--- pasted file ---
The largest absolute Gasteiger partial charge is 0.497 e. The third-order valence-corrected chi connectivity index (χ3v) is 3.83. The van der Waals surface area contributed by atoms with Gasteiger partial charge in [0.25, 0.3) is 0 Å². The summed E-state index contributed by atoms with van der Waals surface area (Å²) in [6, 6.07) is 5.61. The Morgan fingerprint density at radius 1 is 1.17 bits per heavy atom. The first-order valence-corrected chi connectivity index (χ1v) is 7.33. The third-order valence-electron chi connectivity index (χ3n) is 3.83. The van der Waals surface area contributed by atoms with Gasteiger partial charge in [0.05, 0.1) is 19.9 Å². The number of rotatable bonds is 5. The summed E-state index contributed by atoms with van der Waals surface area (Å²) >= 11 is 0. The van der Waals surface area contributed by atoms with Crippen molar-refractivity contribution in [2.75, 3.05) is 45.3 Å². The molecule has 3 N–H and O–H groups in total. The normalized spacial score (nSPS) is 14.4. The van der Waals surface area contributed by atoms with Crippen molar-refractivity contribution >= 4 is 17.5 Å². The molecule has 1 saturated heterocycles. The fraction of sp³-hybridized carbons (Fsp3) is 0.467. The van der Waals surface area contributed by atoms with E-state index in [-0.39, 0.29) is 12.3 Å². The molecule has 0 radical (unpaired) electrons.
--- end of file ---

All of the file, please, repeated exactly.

The largest absolute Gasteiger partial charge is 0.497 e. The third-order valence-corrected chi connectivity index (χ3v) is 3.83. The van der Waals surface area contributed by atoms with Gasteiger partial charge in [0.25, 0.3) is 0 Å². The summed E-state index contributed by atoms with van der Waals surface area (Å²) in [6, 6.07) is 5.61. The Morgan fingerprint density at radius 1 is 1.17 bits per heavy atom. The first-order valence-corrected chi connectivity index (χ1v) is 7.33. The third-order valence-electron chi connectivity index (χ3n) is 3.83. The van der Waals surface area contributed by atoms with Gasteiger partial charge in [0.05, 0.1) is 19.9 Å². The number of rotatable bonds is 5. The summed E-state index contributed by atoms with van der Waals surface area (Å²) >= 11 is 0. The van der Waals surface area contributed by atoms with Crippen molar-refractivity contribution in [2.75, 3.05) is 45.3 Å². The molecule has 3 N–H and O–H groups in total. The normalized spacial score (nSPS) is 14.4. The van der Waals surface area contributed by atoms with Crippen molar-refractivity contribution >= 4 is 17.5 Å². The molecule has 1 saturated heterocycles. The fraction of sp³-hybridized carbons (Fsp3) is 0.467. The van der Waals surface area contributed by atoms with E-state index in [-0.39, 0.29) is 12.3 Å². The molecule has 0 radical (unpaired) electrons.